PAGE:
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Currie leaves legacy to Presbyterian-based St. Andrews University and Scotia Village

Gifts demonstrate faith, belief in education and commitment to help others

Presbyterian Homes Release

John D. Currie Jr. as he was awarded an honorary degree from St. Andrews University in May 2007. (Photo provided)

COLFAX, N.C. — St. Andrews University and Scotia Village retirement community announced today that the estate of John D. Currie Jr., over the past two years, has distributed gifts totaling more than $2.7 million to the two Presbyterian-based organizations located in Scotland County, North Carolina. Currie was a resident of Scotia Village at the time of his death in 2014 and was a longtime trustee of St. Andrews. The philanthropic legacy Currie leaves behind is a demonstration of his faith, his belief in education and his desire to provide a safety net for his fellow neighbors.

“Once in a great while someone comes along who devotes a lifetime to helping others and then goes on to leave a legacy that will benefit generations to come. Together we celebrate the life, the vision, and the extraordinary generosity of John D. Currie Jr.,” Paul Baldasare, president of St. Andrews University, and Allen Johnson, executive director of Scotia Village, said in a joint statement.

The gift from the Currie estate directed to St. Andrews University has already been used in large part to support academic programs and to make needed capital improvements to the campus; the balance is being used to establish a named professorship. The gift directed to Scotia Village retirement community will benefit the Caring and Sharing Endowment, which is used to provide financial assistance for residents who have outlived their personal financial resources.

“John Currie embodied what it means to be a ‘servant leader.’ As a St. Andrews trustee, he served with wisdom and great passion; as a longtime donor, he gave generously and with enthusiasm to the causes he cared deeply about; and as a friend, he was always there in times of need. St. Andrews could not have had a more loyal trustee and friend than John Currie,” Baldasare said.

“John Currie was quiet yet extremely intelligent. Our conversations were a treat as he would continually challenge my perspective. Mr. Currie believed in the mission of Scotia Village. His legacy gift generously supports the advancement of our mission and confirms that it is worthy of perpetuation. We will strive to honor Mr. Currie’s belief in our important work,” Johnson said.

John D. Currie Jr., circa 1971. (Photo provided)

As a resident of Scotia Village, Currie was deeply engaged with his time and philanthropy at both St. Andrews University and Scotia Village, which are situated on adjoining campuses in Laurinburg. He served on the Scotia Village Board of Trustees for nine years and for part of that time as the treasurer. His service to St. Andrews included 10 years as the secretary of the Board of Trustees and president of the Board of Visitors.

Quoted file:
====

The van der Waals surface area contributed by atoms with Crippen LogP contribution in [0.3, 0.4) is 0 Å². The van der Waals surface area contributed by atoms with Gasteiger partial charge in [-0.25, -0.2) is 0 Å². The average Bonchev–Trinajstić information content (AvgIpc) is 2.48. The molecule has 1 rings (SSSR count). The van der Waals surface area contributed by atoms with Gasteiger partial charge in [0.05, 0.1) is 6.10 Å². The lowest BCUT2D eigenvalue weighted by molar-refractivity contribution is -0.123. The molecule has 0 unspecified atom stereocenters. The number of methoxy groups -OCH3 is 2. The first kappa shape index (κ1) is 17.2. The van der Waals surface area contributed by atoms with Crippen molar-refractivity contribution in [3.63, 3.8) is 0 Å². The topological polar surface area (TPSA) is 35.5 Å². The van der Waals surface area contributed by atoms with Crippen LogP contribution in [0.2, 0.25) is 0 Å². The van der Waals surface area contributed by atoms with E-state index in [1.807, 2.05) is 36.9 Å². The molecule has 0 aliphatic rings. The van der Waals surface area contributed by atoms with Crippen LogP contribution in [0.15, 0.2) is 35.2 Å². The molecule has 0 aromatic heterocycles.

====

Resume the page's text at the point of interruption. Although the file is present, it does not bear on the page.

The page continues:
Currie’s family has a significant history with St. Andrews University. Pate Hall was named for his uncle Edwin Pate, Avinger Auditorium was named for his great-aunt Ina Avinger, and the Morgan-Jones Science Building was named for two Scotland County leaders, one of whom was Currie’s cousin, Halbert Jones.

John D. Currie Jr. was born on Aug. 5, 1936, in Fayetteville, North Carolina, the son of the late John Duncan Currie and Mary Pate Currie. He was a graduate of Woodberry Forest School in Virginia, Princeton University and Columbia Graduate School of Business. In his early career, Currie was with The First National City Bank of New York and The First National Bank of Atlanta. He later sold residential real estate in Moore County and was a director of Z.V. Pate Inc. of Laurel Hill, North Carolina, and various other related family-owned businesses. Currie was a member of Brownson Memorial Presbyterian Church in Southern Pines, North Carolina.

A committed philanthropist, Currie spent much of his adult life volunteering for organizations that offered education or other ways of improving the quality of life in the communities where he lived. Among his many commitments, he was a long-term member of the Princeton University Schools Committee, board member of Cape Fear Museum Historical Complex in Fayetteville, and vice chairman of Bethesda Inc., a group home that assists those recovering from substance abuse in Aberdeen, North Carolina.

“I worked closely with John for many years. He never wavered in his passion to help others, especially in the area of education. He made sure his estate would help others for generations to come. John was a very intelligent, generous and caring person,” said David L. Burns, a close friend and business associate.

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